If Alice requests something to bob, then Alice sends her public key and Bob encrypts message by using Alice's key.

Bob uses his private key and hash function to make a signature. After finishing this procedure, Bob sends encrypted message with signature.

At last, Alice decrypts message and put it in hash function and she compares output with decrypts signature.

This is what I understood about transaction.

But When transaction is waiting in memory If someone changes a content of signature by using bob's public key How miner know it is wrong signature?

To compare message with signature, miner needs Alice's private key. But miner doesn't have.

Is there other way to compare signature with encrypted message?

  • 3
    There’s literally no encryption in bitcoin anywhere.
    – Claris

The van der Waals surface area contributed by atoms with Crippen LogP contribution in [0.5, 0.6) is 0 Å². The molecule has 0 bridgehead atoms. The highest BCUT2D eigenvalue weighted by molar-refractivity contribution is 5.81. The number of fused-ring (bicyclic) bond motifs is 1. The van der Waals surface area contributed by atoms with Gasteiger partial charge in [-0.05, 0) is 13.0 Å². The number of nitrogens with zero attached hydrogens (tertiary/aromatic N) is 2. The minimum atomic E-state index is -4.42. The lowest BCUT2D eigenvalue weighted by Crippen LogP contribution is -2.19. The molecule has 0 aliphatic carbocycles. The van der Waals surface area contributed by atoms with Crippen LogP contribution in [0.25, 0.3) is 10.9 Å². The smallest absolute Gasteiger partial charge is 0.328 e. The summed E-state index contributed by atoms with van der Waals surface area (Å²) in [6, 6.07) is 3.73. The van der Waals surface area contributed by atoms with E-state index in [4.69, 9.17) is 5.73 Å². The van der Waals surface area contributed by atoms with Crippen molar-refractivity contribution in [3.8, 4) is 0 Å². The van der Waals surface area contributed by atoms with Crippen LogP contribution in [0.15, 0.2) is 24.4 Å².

Mar 18, 2019 at 7:05

1 Answer 1


The process you described is not what happens in Bitcoin. It is loosely what happens with software like PGP which use public-key cryptography to provide various security benefits when sending e-mail messages.

In either case, you don't use a private-key to verify the integrity of the data-content.

In the case of something like PGP, the recipient can use the sender's public-key to determine whether the signature was produced by the corresponding private key from the received message contents.

In the case of Bitcoin, any bitcoin node can verify any transaction in the blockchain using only data in the blockchain. For details of the principles you could read Satoshi Nakamoto's original whitepaper or online resources such as


Your Answer

By clicking “Post Your Answer”, you agree to our terms of service and acknowledge you have read our privacy policy.

Not the answer you're looking for? Browse other questions tagged or ask your own question.